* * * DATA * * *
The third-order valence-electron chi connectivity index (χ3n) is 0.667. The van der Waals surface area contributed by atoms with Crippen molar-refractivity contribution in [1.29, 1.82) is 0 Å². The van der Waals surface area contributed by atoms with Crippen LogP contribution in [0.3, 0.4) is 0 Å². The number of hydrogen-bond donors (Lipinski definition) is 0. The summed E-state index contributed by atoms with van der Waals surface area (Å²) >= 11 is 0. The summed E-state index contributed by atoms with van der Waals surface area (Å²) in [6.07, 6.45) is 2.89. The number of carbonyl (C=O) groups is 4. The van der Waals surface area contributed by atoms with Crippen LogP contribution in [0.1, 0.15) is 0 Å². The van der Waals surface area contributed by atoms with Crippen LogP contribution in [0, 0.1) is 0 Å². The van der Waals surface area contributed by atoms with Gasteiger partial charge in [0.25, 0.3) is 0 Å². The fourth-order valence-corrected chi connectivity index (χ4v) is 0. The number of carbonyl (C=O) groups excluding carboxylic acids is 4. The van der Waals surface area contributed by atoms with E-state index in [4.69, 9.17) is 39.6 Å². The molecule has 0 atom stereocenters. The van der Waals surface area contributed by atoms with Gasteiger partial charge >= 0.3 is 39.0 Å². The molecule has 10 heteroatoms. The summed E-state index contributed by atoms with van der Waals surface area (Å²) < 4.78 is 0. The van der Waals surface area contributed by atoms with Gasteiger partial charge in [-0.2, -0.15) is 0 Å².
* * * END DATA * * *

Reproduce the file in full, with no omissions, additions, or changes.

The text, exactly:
The third-order valence-electron chi connectivity index (χ3n) is 0.667. The van der Waals surface area contributed by atoms with Crippen molar-refractivity contribution in [1.29, 1.82) is 0 Å². The van der Waals surface area contributed by atoms with Crippen LogP contribution in [0.3, 0.4) is 0 Å². The number of hydrogen-bond donors (Lipinski definition) is 0. The summed E-state index contributed by atoms with van der Waals surface area (Å²) >= 11 is 0. The summed E-state index contributed by atoms with van der Waals surface area (Å²) in [6.07, 6.45) is 2.89. The number of carbonyl (C=O) groups is 4. The van der Waals surface area contributed by atoms with Crippen LogP contribution in [0.1, 0.15) is 0 Å². The van der Waals surface area contributed by atoms with Crippen LogP contribution in [0, 0.1) is 0 Å². The van der Waals surface area contributed by atoms with Gasteiger partial charge in [0.25, 0.3) is 0 Å². The fourth-order valence-corrected chi connectivity index (χ4v) is 0. The number of carbonyl (C=O) groups excluding carboxylic acids is 4. The van der Waals surface area contributed by atoms with E-state index in [4.69, 9.17) is 39.6 Å². The molecule has 0 atom stereocenters. The van der Waals surface area contributed by atoms with Gasteiger partial charge >= 0.3 is 39.0 Å². The molecule has 10 heteroatoms. The summed E-state index contributed by atoms with van der Waals surface area (Å²) < 4.78 is 0. The van der Waals surface area contributed by atoms with Gasteiger partial charge in [-0.2, -0.15) is 0 Å².